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Yes, this has been asked numerous times here, and Ive carefully read all the related questions. But very few focus on some of the issues that concerns me the most. So, given we now have a new Ubuntu 11.04 and new Linux Mint 11 recently released, its time for some upgrades! :D

I have Mint 10 installed, and would like to upgrade it to 11, and also install Ubuntu 11.01 Natty side-by-side in a separate partition.

Here is my current setup:

  • 10 GB NTFS Win XP (gaming performance)
  • 30 GB NTFS Win 7 (rarely used, im considering changing to Virtual Box instead)
  • 30 GB EXT4 / Linux Mint 10 (my main OS)
  • 5 GB swap (i have 4GB RAM)

And on sdb:

  • a bazilion GB NTFS /dados (docs, music, videos, pics, ISOs, and all OS-neutral data)

That means /home currently holds basically only config files in the ~/.hidden folders.

My questions are:

  • If my data is already in a separate partition, would a separate /home partition be any useful? Why and how?

  • How would different (but similar) distros (Mint 10, 11, and Ubuntu Natty) behave when sharing the same /home partition? What about config files? Would, for instance, FireFox 3.6 (from Mint 10/Ubuntu Maverick) play nice with FireFox 4 if they both use the same ~/.firefox config folder? What about "system" setings like ~/.gconf, ~/.gnome2, ~/.config, etc? Wouldnt it be a nasty mess if a separate, shared /home is used? How that should be dealed with?

  • Same goes for /boot: If each OS mounts it, wont they also change/upgrade them? Since each uses a different grub version, wont that mess it up? Any chances of version mismatch between the bootsector image and the /boot contents due to different Oses mounting / updating it?

  • What about username / user ID / stored passwords? Would all distros behave correctly? I know the first user created in Ubuntu have some unique tweaks (ID=1000, tweaked permisions, etc). How would it be if Ubuntu is presented with a separate (and already existing) /home with a user at install? Would vault, for instance, works?

Im the only user of my computer, so multi-user flexibilty is not an great issue (but it would be nice if possible)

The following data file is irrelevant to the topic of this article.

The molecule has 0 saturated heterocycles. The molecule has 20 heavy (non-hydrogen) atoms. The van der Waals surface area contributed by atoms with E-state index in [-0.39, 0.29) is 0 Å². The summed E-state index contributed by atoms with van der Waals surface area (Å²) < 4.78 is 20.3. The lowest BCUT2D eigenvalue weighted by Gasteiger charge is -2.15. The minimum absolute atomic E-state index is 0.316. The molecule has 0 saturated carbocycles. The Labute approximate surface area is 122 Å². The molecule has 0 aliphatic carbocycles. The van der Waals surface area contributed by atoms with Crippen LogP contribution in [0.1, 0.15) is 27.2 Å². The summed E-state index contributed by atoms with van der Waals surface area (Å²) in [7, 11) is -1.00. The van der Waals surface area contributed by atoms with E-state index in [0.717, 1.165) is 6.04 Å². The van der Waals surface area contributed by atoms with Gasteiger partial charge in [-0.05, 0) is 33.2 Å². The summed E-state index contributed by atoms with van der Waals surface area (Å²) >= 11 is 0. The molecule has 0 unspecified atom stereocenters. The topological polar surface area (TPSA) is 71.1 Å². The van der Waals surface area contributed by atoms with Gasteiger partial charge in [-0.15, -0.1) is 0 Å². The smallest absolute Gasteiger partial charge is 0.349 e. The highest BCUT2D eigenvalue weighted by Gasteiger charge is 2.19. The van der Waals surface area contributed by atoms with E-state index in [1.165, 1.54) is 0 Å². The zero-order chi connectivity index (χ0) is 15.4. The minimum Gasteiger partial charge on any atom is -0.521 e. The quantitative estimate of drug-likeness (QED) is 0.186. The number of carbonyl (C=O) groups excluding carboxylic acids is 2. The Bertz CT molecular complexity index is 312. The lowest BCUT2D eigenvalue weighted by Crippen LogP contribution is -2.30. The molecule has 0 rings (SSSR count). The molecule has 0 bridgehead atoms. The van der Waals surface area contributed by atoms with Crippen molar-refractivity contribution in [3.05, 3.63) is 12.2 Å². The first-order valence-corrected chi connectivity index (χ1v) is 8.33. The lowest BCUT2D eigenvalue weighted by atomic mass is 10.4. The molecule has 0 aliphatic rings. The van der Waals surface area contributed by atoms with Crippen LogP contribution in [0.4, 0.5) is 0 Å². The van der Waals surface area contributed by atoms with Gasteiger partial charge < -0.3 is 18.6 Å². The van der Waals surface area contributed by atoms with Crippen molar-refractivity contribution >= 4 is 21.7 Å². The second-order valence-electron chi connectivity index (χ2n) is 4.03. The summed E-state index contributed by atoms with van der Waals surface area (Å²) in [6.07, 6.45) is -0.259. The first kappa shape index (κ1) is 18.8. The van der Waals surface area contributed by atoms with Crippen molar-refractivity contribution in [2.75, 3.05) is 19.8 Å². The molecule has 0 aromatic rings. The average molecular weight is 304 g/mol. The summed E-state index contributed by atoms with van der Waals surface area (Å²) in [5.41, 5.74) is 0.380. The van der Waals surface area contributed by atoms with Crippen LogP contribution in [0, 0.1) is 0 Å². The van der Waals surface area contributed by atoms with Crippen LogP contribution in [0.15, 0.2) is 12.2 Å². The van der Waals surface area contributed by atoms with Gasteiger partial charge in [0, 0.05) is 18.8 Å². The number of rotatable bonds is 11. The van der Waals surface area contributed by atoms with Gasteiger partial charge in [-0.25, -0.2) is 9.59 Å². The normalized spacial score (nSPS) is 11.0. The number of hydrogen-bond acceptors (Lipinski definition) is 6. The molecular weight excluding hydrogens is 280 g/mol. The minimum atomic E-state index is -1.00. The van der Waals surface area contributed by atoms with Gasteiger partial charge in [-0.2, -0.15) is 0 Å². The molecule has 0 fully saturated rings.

Given that, I would like some opinions, warnings, or any input that might help me to set up a good partition scheme. This is not an objective question, im looking for subjective suggestions and things to consider. Moderators feel free to change to community. Words on how ~/.config files work for different software versions in a shared and/or upgraded enviroment are greatly apreciated.


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up vote 1 down vote accepted
  1. Seperate homes for any linux is advisable. Even between the same Ubuntu I would advice that. For instance: Ubuntu 11.04 classic and Ubuntu 11.04 Natty use the same files for ubuntu software center. See this: Why are my two ubuntu installs on separate partitions sharing the same apt-get data?

  2. The potential for messing it up is not worth the risk (to me).

  3. Yes, it can mess it up.

  4. AFAIK yes it would work. If it doesn't all you need to do is change the UID of that user to the same UID and all should be normal.

Ask yourself what you need inside your home folder. MY setup would be like this with 2 320 Gbs in my notebook:

/ 10 Gb Ubuntu
/ 10 Gb Fedora
/ 10 Gb Mint
swap 5 Gb 
/home Ubuntu 10 Gb 
/home Fedora 10 Gb
/home Mint 10 Gb
/datapartion remainder Gb
/datapartion2 320 Gb

I then remove ALL directories inside all these /homes and recreate them in /datapartition. So /datapartion/Desktop /datapartion/Downloads /datapartion/Pictures etc and then use a symlink inside the /homes to have all desktops share the same files.

ln -s /datapartion/Desktop ~/Desktop/
ln -s /datapartion/Downloads ~/Downloads/

Side effects:

  1. Removing 1 system does not affect any of the other setups;
  2. Adding another Linux does not affect the other setups;
  3. Formatting the whole system lets me keep all my files (you format all the /'s and /homes and after re-installing your same desktop is 1 symlink and 1 F5 away.
  4. I use seperate home partitions: if you want to reinstall 1 OS but KEEP the home settings you can just mount home (It seems you can do this from the installer nowadays so this might be obsolete but I keep forgetting that).
share|improve this answer
Nice! Thanks for the suggestions and opinions! Im getting fond of this "/data" partitions with symlinks idea. Questions: would it be a problem if /datapartition is NTFS? Also, why separate /home partitions for EACH OS? If they are independent, isnt it easier just to let each under eachs own "/" partition? – MestreLion May 27 '11 at 23:11
What do you mean by "1 F5 away" ? – MestreLion May 27 '11 at 23:13
@MestreLion The functon key F5 (refresh). After you make the symlink you need to refresh the desktop. – Rinzwind May 28 '11 at 3:16
@MestreLion seperate homes: added a side effect 4. This seems to be obsolete but my old habits seem to die hard ;) – Rinzwind May 28 '11 at 3:19

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